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How the Union Budget 2019 looks for the music industry?



While presenting the Budget, Minister of Finance Nirmala Sitharaman had declared her government’s resolve to increase and augment the reach and capacity of BharatNet. This WiFi infrastructure provides internet connectivity to people in areas where there is little or no private internet connection. Delhi Metro, for example, provides network connectivity to its commuters on stations and within its coaches.

Before understanding why music streaming companies are jumping in joy at the minister’s proposal, let’s look at data consumption in India.

Currently, internet penetration in rural India is just 40%. This means out of every 100 households in rural areas, just 40 of them have an internet connection.

However, according to various estimates, 60% of all video consumption takes place in these areas! This may surprise you but data companies like Airtel have been quietly generating a large portion of their revenues from rural internet consumption. For example, Airtel’s Wynk Music has a very large user base in the rural areas. The company says that it has a user base of approximately 150 million here; the total user base is 340 million, approximately according to industry sources.

Enthused by the performance of Wynk Music, Airtel recently launched Wynk Tube in May to grow its music portfolio.

Meanwhile, other companies like Amazon and Spotify are observing the moves of Airtel with a great deal of interest. As BharatNet improves its reach and bandwidth in the coming months, these companies have started offering specialised products to their potential rural consumers.

Budget and Bollywood Industry
The Union Budget 2019 has delighted the cinema producer community also.

When it was first presented in February 2019 by Union Minister Piyush Goel, the government had promised a single-window clearance scheme for Indian filmmakers. This declaration was welcomed by the entire filmmaker community as it promised to remove red tape involved in getting clearances.

Earlier, this kind of single window clearance was available to only foreign filmmakers.

Another major proposal by the Government of India was with regard to the camcording of movies by unauthorised persons.

The anti-camcording provision in the 2019 Union budget will go a long way in stopping movie piracy. The Government expects that the Media and Entertainment industry is likely to touch the 3 lakh crore figure mark by 2022 and everything needs to be done to nurture this industry.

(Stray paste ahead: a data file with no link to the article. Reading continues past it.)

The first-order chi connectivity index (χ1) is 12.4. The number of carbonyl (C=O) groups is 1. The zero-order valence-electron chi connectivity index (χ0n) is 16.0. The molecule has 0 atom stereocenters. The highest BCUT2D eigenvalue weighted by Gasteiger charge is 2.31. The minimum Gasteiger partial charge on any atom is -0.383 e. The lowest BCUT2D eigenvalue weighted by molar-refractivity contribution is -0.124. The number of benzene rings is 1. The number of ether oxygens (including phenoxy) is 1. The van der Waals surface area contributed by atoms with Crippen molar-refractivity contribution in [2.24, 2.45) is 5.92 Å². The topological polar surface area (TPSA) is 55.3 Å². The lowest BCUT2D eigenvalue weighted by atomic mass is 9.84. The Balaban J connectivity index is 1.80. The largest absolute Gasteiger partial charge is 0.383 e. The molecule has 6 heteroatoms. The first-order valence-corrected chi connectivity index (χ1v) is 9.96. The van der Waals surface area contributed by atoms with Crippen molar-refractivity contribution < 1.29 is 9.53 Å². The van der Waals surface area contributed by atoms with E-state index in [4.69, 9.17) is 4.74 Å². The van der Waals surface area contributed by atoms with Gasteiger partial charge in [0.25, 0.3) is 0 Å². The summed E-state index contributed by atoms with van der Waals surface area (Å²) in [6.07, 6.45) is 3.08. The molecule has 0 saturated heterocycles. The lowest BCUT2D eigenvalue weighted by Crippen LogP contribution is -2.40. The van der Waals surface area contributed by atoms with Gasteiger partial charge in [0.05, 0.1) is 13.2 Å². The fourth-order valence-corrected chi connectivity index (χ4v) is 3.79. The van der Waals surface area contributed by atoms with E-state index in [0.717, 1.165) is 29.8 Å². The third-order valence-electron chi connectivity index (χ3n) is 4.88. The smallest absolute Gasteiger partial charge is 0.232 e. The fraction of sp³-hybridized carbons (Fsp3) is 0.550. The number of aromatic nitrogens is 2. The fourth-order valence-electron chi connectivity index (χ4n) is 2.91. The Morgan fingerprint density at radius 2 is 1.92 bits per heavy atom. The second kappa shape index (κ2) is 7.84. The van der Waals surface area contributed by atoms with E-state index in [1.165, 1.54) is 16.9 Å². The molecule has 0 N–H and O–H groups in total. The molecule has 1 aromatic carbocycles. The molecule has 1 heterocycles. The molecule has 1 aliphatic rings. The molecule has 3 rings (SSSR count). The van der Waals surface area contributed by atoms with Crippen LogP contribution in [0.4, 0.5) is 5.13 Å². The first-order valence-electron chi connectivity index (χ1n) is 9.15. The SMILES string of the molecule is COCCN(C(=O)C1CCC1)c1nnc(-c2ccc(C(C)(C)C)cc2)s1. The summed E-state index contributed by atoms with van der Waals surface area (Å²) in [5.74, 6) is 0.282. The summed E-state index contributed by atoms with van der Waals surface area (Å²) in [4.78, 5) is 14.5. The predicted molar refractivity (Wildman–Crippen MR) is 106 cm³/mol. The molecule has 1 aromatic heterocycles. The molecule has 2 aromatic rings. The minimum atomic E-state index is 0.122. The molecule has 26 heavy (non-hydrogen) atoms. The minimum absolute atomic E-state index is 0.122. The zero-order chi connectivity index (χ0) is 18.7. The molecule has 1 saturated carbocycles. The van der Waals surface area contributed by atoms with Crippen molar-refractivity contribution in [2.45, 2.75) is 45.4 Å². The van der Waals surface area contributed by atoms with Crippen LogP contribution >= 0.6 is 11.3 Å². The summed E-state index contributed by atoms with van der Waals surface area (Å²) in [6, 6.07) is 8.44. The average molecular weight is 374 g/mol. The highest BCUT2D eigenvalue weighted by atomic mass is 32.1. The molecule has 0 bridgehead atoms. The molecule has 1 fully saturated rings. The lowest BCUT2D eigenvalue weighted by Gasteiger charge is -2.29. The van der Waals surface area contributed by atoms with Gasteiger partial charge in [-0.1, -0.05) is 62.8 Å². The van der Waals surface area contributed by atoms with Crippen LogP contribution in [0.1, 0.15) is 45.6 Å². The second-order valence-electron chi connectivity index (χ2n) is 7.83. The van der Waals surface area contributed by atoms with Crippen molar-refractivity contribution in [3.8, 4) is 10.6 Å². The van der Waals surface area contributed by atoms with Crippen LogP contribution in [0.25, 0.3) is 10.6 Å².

The single-window clearance proposal is expected to boost India’s tourism prospects as well as spur employment in the Indian film industry, which will naturally benefit all the sectors related including music too.

Over the past few years, the average Indian cinemagoer has benefitted greatly from ongoing reforms in the cinema industry. Earlier, the average VAT was 50% while currently, it stands at 12%. In December 2018, the Union Finance Ministry had reduced the GST of all tickets costing more than Rs. 100 from 28% to 18%.

The anti-camcording provision and reduction in GST rates on cinema tickets will further induce the cinema goer to watch non-pirated stuff.

However, many M&E executives still feel that the government is not giving adequate attention to this sector.
For example, live entertainment events still attract 28% GST which makes this entertainment vertical quite expensive for the consumers. BookMyShow, a leading live entertainment player wants this tax to come down from 28% to 18%.

Artificial Intelligence

An interesting feature of the 2019 interim budget is the creation of a data pool powered by Artificial Intelligence. This database will help scores of movie and music producers to gather precious insights and generate extremely valuable content. Big Data and AI will also help advertisers get meaningful insights. These findings will later help the advertisers to better plan their ad campaigns.

In short, the 2019 Union Budget promises to revolutionise the Indian music industry. Movie producers can now spend more time making movies and investing in better music, rather than handling red tape.


Akanksha Holani

Author: Akanksha Holani

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